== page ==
Strangely enough, I always enjoyed theatre and public speaking and through these interests I developed an ability to step outside of myself, to become someone else when I had to. The natural next step was to gain the internal confidence necessary to step out of my comfort zone when the opportunity presented itself. Like a lot of things in life, the more "stepping out" you do the more comfortable you become and before long you do not give it a second thought.
. .
But as I have said before, I'm a slow learner. It took me until mid life to understand that practice truly does make perfect. Some of us, sad to say, have to practice social skills like assertiveness, conversation and friendly, confident body language, so that we can get the enjoyment from everyday experiences that we so longingly seek.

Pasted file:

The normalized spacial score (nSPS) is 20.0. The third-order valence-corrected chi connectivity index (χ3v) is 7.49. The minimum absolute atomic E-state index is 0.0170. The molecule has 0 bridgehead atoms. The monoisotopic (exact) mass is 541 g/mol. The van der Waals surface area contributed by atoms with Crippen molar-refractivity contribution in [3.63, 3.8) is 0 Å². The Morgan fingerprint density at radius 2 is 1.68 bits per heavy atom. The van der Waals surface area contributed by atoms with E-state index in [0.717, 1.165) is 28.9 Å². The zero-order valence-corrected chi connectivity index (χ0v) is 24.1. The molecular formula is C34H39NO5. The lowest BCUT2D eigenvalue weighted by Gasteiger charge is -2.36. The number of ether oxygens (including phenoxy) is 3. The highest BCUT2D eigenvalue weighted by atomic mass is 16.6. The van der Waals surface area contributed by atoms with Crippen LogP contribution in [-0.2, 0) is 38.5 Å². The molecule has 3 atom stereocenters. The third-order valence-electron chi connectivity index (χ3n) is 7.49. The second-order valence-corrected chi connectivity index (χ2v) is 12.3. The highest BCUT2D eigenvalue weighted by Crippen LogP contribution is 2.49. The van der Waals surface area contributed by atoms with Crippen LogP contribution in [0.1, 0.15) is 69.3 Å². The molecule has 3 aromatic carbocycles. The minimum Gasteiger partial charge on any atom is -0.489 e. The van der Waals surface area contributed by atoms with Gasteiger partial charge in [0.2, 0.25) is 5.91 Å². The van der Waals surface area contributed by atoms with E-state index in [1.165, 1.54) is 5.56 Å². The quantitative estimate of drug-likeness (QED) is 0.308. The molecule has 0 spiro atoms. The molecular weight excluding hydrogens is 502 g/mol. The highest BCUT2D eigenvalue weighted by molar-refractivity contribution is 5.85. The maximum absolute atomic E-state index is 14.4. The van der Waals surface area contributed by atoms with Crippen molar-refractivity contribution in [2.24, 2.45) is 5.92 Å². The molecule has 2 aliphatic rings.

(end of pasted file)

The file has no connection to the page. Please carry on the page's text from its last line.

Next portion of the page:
By the time I answered a call to take on church lay preaching assignments a few years ago, I did so with utmost confidence, free of self doubts and full of commitment. Stomach butterflies aside, I looked forward to each Sunday engagement and derived a great deal of satisfaction from the experience. So I am living proof that you can overcome shyness. It takes time, patience, courage and practice, but it is worth the hard work.

I am even going out of my way to talk to strangers now (the topic of a previous post), and if that isn't coming a long way, I don't know what is. Proud? Damn right I am!

The only pain I feel today is of a physical nature and I'm doing my best to deal with that too.

07 September, 2008


Bruce Huff (left) as a member of the Dresden Legionnaires, 1953 Ontario Juvenile champions, and (right) as he is today, about to be inducted into the London, Ont. Sports Hall of Fame.